Social media strategy made simple

Posted on: March 1, 2011

So you need to develop a social media strategy. This helps cover the bases, then just add the music in your soul…

Know the landscape: Scope context, from external considerations (PESTLE) to overall organisational objectives to financial model (including where the department allocating this budget is getting its money from), business problems (may come from SWOT analysis), internal stakeholders, competitors, partners (potential and current). What is this activity intending to achieve and how does it fit into other concurrent activities? What is the wider global subject calendar, what upcoming events may support / detract from what you are trying to achieve?

Know the people: Research and define target audiences / consumers / participants. Determine existing access to customer / contacts / sales / donations data. Identify Social Technographics / Behaviorgraphics and flip all this over to consider who the Why Wasn’t I Consulted? gang might be. Segment and use personas but as guides, not straightjackets. Consider influencers – but be cautious when using tools to discover them – although new influencers may be found, most businesses will know who influencers are already and the challenge is usually how best to interact with them / reach out further. Consider influential spaces – find out where  conversation and participation is happening already (when keyword searching look for brands, competitors and associated subjects) -and, where possible, take an ethnographic approach to analysing them.

Develop creative social concepts: Develop creative concepts whilst brainstorming the associated social object (s) around which these people will engage, and the different time /space / mood conditions under which they will do so (i.e. where are they, how long will they have, how will they feel, what device (s) / platforms will they use to consume, react and create). Now decide whether Facebook, Twitter, Linkedin, Quora, WAYN, FourSquare, blogger outreach etc.  is appropriate, how the creative concept should work differently depending on which platform it is being executed over, and how you can crowdsource / work alongside people outside as part of each execution.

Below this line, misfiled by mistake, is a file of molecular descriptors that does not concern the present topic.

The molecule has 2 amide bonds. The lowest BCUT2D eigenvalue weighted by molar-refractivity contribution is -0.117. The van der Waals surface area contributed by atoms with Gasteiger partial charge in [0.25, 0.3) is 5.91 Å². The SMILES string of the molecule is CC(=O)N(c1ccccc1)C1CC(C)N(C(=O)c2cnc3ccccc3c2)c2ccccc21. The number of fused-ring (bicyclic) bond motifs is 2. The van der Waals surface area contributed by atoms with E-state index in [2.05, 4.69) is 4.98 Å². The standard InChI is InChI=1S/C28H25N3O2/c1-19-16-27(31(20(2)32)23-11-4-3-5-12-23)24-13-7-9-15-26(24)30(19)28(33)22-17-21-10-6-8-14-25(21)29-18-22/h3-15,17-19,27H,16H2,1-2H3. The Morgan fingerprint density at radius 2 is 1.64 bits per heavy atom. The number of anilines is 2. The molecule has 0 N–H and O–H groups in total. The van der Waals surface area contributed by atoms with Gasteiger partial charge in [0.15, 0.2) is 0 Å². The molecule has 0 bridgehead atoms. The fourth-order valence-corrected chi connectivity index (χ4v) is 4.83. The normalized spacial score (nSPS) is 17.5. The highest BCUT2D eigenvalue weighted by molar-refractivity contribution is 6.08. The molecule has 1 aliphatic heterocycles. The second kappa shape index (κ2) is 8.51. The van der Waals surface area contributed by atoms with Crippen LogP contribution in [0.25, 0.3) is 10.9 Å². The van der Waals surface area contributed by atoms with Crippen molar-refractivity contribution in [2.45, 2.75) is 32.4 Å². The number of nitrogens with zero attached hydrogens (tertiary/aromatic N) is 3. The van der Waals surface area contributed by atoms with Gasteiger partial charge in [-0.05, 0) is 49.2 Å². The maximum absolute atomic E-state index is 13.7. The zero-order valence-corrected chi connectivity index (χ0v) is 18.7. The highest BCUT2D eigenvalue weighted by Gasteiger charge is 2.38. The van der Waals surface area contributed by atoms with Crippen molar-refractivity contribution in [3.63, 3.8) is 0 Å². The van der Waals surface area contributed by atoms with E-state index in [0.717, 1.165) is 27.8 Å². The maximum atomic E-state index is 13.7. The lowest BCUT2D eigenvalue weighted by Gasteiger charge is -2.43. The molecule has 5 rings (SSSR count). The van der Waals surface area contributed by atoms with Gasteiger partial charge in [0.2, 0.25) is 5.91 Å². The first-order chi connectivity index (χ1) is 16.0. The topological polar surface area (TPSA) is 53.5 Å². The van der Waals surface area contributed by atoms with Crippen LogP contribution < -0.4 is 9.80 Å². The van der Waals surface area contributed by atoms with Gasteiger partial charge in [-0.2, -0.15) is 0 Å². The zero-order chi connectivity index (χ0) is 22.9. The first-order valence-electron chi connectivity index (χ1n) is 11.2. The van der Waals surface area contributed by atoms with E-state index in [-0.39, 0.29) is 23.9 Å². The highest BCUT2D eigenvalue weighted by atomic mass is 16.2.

Define set-up: Clarify and allocate budget in line with creative social concepts. Define tools to monitor, interact, measure and store new contacts. Determine ongoing staff needs, including new hires /employee training or guidance needs. Define risks and use PRACT from Prince2 (Prevention; Reduction; Transference; Acceptance; Contingency; Transference to specify responses). Design content and participation strategy and calendar, develop creative assets (video, audio, graphics, copy, digital assets, applications, sites). Don’t forget all other marketing / communication channels and how they may support core social media engagement.

Plan launch and maintenance: Whether launch will be a big bang or a bashful beta plan in resources (people and tools) for monitoring, reporting, interacting, moderating, responding and adapting media / campaign activity in response to participation.

Scope reception (for the social enterprise): At the most advanced level, this is the capability for learnings from social media activity to be received by the business / organisation listening to / instigating it. This requires reflexive analysis, insights and change management. Who within the organisation can adapt product development, customer services, sales and supply chains (think sustainability) in line with what is being learnt? Who will they be fed back to and how, and how receptive are they? Reception must tie into overall business objectives, but for the truly social enterprise, even objectives may alter as a result of social engagement.

NOTE: This is not a waterfall model – whatever is planned, plan for change:  adapting each element according to how the landscape and people shifts.

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